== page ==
Basser Seminar Series

Analyzing Phylogenetic Treespace

Speaker: Katherine St John
City University of New York

Time: Wednesday 1 May, 4:00-5:00pm
Refreshments will be available from 3:30pm

Location: The University of Sydney, School of IT Building, Lecture Theatre (Room 123), Level 1

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Evolutionary histories, or phylogenies, form an integral part of much work in biology. In addition to the intrinsic interest in the interrelationships between species, phylogenies are used for drug design, multiple sequence alignment, and even as evidence in a recent criminal trial. A simple representation for a phylogeny is a rooted, binary tree, where the leaves represent the species, and internal nodes represent their hypothetical ancestors. This talk will focus on some of the elegant questions that arise from assembling, summarizing, visualizing, and searching the space of phylogenetic trees, as well as delve into the computational issues of modeling non-treelike evolution.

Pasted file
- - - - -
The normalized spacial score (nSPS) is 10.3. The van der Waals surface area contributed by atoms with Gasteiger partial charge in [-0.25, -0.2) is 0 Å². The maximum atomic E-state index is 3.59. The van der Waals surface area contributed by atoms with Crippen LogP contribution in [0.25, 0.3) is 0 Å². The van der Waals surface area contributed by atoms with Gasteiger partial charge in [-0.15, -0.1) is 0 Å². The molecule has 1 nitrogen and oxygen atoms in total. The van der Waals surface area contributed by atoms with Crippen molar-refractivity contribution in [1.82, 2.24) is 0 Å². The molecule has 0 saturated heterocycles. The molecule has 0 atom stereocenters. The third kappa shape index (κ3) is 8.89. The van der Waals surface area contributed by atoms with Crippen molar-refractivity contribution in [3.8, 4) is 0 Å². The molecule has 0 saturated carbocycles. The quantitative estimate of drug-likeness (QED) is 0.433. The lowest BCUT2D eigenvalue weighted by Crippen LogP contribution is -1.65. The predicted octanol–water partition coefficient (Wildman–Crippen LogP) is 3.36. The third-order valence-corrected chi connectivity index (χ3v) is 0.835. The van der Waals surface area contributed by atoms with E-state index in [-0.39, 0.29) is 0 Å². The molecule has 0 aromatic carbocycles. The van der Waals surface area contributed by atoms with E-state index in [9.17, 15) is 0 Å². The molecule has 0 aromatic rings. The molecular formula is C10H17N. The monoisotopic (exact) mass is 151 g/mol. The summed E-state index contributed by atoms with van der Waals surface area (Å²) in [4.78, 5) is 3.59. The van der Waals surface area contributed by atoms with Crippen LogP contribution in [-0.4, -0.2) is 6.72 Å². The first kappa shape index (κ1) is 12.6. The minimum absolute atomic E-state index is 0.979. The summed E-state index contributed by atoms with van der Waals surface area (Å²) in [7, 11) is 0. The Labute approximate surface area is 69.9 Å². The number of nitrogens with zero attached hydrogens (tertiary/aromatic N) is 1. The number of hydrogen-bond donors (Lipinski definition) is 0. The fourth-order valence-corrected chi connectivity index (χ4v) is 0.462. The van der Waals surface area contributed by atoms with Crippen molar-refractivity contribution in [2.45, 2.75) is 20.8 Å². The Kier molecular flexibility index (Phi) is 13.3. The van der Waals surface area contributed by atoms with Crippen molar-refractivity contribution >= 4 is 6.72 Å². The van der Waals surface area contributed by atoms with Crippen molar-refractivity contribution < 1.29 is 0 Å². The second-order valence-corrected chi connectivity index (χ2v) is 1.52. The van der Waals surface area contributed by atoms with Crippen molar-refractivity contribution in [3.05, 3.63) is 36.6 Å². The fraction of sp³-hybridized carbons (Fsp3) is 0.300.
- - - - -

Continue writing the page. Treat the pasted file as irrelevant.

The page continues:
Speaker's biography

Katherine St John is a full professor of mathematics and computer science at Lehman College, City University of New York. She holds appointments to the doctoral faculty of computer science and of anthropology at the Graduate Center of the City University of New York and is a research associate at the American Museum of Natural History. She earned her doctorate from the University of California, Los Angeles and did postdoctoral work at the University of Pennsylvania and the University of Texas, Austin. Her research focuses on developing efficient algorithms and models for evolutionary biology.